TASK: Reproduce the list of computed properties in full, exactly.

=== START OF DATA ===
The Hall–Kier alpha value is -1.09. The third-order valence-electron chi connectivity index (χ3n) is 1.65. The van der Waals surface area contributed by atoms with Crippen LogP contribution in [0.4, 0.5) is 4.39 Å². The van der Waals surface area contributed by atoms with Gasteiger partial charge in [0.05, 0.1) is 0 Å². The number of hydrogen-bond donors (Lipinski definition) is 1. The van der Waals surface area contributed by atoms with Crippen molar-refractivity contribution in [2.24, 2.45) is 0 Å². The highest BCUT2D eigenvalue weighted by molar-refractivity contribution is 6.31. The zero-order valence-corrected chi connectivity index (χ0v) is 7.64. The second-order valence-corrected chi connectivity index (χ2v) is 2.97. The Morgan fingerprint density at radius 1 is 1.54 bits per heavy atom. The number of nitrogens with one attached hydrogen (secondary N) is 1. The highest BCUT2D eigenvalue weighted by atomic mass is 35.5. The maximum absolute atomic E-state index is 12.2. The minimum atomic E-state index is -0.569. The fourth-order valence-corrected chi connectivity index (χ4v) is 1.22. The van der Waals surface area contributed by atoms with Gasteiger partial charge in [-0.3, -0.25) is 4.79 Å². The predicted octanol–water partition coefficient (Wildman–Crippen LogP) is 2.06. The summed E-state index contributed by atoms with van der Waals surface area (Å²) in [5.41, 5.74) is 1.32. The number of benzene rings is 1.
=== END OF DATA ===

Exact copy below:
The Hall–Kier alpha value is -1.09. The third-order valence-electron chi connectivity index (χ3n) is 1.65. The van der Waals surface area contributed by atoms with Crippen LogP contribution in [0.4, 0.5) is 4.39 Å². The van der Waals surface area contributed by atoms with Gasteiger partial charge in [0.05, 0.1) is 0 Å². The number of hydrogen-bond donors (Lipinski definition) is 1. The van der Waals surface area contributed by atoms with Crippen molar-refractivity contribution in [2.24, 2.45) is 0 Å². The highest BCUT2D eigenvalue weighted by molar-refractivity contribution is 6.31. The zero-order valence-corrected chi connectivity index (χ0v) is 7.64. The second-order valence-corrected chi connectivity index (χ2v) is 2.97. The Morgan fingerprint density at radius 1 is 1.54 bits per heavy atom. The number of nitrogens with one attached hydrogen (secondary N) is 1. The highest BCUT2D eigenvalue weighted by atomic mass is 35.5. The maximum absolute atomic E-state index is 12.2. The minimum atomic E-state index is -0.569. The fourth-order valence-corrected chi connectivity index (χ4v) is 1.22. The van der Waals surface area contributed by atoms with Gasteiger partial charge in [-0.3, -0.25) is 4.79 Å². The predicted octanol–water partition coefficient (Wildman–Crippen LogP) is 2.06. The summed E-state index contributed by atoms with van der Waals surface area (Å²) in [5.41, 5.74) is 1.32. The number of benzene rings is 1.